Update a plain bookshelf with this tutorial for a DIY Bookshelf Makeover.
This post contains affiliate links. If you make a purchase from one of the links, I may make a small commission at NO EXTRA COST to you. Thank you for your support so I can continue to share projects and home design ideas! See my full disclosure here.
I recently finished an airplane nursery for our son (see it HERE). When you walk into the room, there’s a small wall where the closet is built out into the room – the perfect spot for a bookshelf! After some back and forth on whether to build it from scratch or not, a disappointing Cragislist and Facebook Marketplace search, and a long quest to find one with the correct dimensions, I finally found the perfect bookshelf on Amazon [HERE]. It’s narrow enough to fit in this tight space, tall for ample shelves, and complete with cabinets on the bottom to hide ALL those kids’ craft supplies. A quick DIY bookshelf makeover and it looks like a custom piece!
Step 1 – Assemble
I assembled the bookshelf per the instructions. I added wood glue along all the joints for more stability, but otherwise just used the hardware and dowels provided.
Step 2 – Scuff
Then I scuffed up the original finish with a 120 grit sandpaper to give the primer a good, rough surface to bond with. I also did both sides of the doors.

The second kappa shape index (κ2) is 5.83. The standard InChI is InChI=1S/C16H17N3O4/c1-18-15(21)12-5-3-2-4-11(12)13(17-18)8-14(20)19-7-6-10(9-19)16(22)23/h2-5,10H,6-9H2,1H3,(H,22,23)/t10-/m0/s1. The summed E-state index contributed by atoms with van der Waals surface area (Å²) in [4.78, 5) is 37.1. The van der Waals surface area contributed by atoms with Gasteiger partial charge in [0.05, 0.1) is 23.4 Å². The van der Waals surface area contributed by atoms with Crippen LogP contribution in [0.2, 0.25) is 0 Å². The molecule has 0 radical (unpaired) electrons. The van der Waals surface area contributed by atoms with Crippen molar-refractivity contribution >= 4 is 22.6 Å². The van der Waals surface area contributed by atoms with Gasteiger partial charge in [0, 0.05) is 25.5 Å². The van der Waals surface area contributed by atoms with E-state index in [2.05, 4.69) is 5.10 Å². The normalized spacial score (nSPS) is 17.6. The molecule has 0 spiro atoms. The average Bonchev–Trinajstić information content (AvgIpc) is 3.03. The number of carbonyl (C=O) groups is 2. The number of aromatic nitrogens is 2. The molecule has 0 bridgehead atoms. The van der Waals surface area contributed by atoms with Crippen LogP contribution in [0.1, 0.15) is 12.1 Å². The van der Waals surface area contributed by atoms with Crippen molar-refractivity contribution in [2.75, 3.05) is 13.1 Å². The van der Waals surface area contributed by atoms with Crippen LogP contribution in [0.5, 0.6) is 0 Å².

I know it’s tempting when you just want to get the job done quickly, but DON’T skip the primer! Primer is extra “sticky” in order to bond to the original finish. Then the paint bonds to the primer. So the fresh paint job is really only as good as the primer. If you paint right onto the old surface, it will just peel up. And if the primer doesn’t bond well with the old surface, it can peel off, which will, ultimately, also cause the paint to peel. Scuffed surface = well bonded primer = durable paint job. Your paint will be flawless and stuck forever!
Step 3 – Prime
After I scuffed the surface really well, I applied a coat of KILZ Original Primer [HERE] to both the bookshelf and doors. The key to painting laminate furniture is to use an oil based primer. It has the best adhesion. Make sure to use a respirator since the fumes from oil based primer are pretty intense [find my go-to respirator HERE, cartridges HERE]. I used a brush for the tight spots and foam roller for the rest of the open surfaces [HERE and HERE].
Next to a sprayer, foam rollers are the best way to paint cabinetry or trim. They’re made of high density foam for a SMOOTH finish – basically the same smoothness as a sprayer. I use them on all my cabinetry and trim projects – whenever it doesn’t make sense to pull out the whole sprayer – and love them! Yes, you can spray primer, but it’s sticky and tough to clean out of the sprayer, so I usually stick with the brush foam rollers.
Once the primer dried, I lightly sanded the primed surface to make sure it was as smooth as possible.
** If you would prefer spraying, I’ve used RustOleum BIN spray primer on other projects and had great results. It’s also shellac-based.